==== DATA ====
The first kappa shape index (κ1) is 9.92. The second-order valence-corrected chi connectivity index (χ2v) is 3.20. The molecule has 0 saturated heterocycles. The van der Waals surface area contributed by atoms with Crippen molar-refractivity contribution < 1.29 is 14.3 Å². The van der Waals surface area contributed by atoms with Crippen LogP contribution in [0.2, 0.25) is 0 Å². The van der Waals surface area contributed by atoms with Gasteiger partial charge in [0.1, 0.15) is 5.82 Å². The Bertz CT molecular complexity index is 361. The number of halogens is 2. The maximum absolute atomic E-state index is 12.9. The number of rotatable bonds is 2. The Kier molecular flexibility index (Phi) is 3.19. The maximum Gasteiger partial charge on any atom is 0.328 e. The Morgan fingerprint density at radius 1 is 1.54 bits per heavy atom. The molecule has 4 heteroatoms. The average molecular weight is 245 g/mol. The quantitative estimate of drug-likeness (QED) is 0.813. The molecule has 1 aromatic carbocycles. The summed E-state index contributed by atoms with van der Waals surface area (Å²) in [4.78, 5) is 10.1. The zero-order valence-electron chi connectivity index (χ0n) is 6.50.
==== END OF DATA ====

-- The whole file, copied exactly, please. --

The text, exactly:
The first kappa shape index (κ1) is 9.92. The second-order valence-corrected chi connectivity index (χ2v) is 3.20. The molecule has 0 saturated heterocycles. The van der Waals surface area contributed by atoms with Crippen molar-refractivity contribution < 1.29 is 14.3 Å². The van der Waals surface area contributed by atoms with Crippen LogP contribution in [0.2, 0.25) is 0 Å². The van der Waals surface area contributed by atoms with Gasteiger partial charge in [0.1, 0.15) is 5.82 Å². The Bertz CT molecular complexity index is 361. The number of halogens is 2. The maximum absolute atomic E-state index is 12.9. The number of rotatable bonds is 2. The Kier molecular flexibility index (Phi) is 3.19. The maximum Gasteiger partial charge on any atom is 0.328 e. The Morgan fingerprint density at radius 1 is 1.54 bits per heavy atom. The molecule has 4 heteroatoms. The average molecular weight is 245 g/mol. The quantitative estimate of drug-likeness (QED) is 0.813. The molecule has 1 aromatic carbocycles. The summed E-state index contributed by atoms with van der Waals surface area (Å²) in [4.78, 5) is 10.1. The zero-order valence-electron chi connectivity index (χ0n) is 6.50.